His bottom line: By being in a better physiological state and keeping his body strong when the season approaches, Monti says he likes to think that he has laid the groundwork to make his allergies more bearable. "There's not a tremendous amount of research that a lifestyle program helps seasonal allergies, but it's definitely helped me," he said.
The doctor: Roberta Lee, medical director for the Continuum Center for Health and Healing in New York City
The culprit: Blooming trees in spring
What she does for prevention: To head off sneezing, congestion and itchy eyes, Lee takes quercetin, a bioflavonoid compound typically found in foods such as apple skins and red onion, and also sold as a supplement. She starts taking 500 milligrams of quercetin twice a day a month before her allergy season begins and continues the preventive remedy throughout the season. This natural product helps stabilizes mast cells, which can release histamines, the chemicals known to trigger an allergic reaction.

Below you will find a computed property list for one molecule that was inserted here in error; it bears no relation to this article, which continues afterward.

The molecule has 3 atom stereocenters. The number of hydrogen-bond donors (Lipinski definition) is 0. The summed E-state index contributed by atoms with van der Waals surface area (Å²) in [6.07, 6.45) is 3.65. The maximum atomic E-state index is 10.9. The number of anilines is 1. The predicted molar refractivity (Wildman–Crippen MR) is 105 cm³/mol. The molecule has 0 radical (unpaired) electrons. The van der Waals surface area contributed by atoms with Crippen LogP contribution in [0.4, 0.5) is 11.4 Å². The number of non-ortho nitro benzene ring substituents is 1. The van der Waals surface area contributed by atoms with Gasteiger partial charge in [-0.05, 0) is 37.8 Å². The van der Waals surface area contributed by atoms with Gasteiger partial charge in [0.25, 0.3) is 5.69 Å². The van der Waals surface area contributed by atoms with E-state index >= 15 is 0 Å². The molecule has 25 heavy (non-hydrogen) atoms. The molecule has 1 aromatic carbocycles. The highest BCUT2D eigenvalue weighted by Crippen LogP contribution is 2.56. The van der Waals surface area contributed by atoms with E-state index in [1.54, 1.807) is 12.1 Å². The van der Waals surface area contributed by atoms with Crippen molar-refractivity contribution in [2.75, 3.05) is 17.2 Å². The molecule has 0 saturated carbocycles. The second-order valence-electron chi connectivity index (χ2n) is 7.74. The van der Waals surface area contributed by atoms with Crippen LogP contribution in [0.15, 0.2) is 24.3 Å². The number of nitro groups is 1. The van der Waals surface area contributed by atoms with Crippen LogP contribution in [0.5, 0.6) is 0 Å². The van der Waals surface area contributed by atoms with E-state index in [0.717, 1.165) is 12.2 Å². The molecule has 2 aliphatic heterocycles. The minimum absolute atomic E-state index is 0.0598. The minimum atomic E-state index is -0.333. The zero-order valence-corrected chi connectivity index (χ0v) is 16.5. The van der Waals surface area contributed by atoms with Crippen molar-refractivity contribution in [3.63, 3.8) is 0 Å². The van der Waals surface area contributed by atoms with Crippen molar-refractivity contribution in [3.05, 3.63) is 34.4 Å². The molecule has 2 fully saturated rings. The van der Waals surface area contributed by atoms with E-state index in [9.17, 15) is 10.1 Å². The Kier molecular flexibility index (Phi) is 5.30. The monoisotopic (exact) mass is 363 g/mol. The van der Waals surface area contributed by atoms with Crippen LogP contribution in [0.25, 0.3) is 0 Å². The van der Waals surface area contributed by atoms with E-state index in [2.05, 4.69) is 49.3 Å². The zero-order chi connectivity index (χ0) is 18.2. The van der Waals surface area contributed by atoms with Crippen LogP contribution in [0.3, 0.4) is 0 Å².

What she does for treatment: When her eyes start to itch, Lee places homeopathic eye drops in her irritated peepers. If her nose is blocked, she does a "nasal wash" to eliminate the allergens from being absorbed into her respiratory system. She uses a neti pot to rinse her nose, and typically does this cleansing practice in the morning. She places a pinch of salt into warm boiled water that has been cooled, and adds a dash of baking soda (which takes some of the sting out of saline.)
And when Lee is having symptoms she'll also take the herb stinging nettle, a remedy used for hay fever. She may take a 300-milligram capsule of the freeze-dried extract three to seven times a day. Or she may seek out acupuncture. This ancient needling technique offers her almost instantaneous relief while the herbs tend to take some time to work.
Her bottom line: Antihistamines make her fall asleep and these alternative treatments are less sedating, more natural and provide her -- and her patients -- with much relief.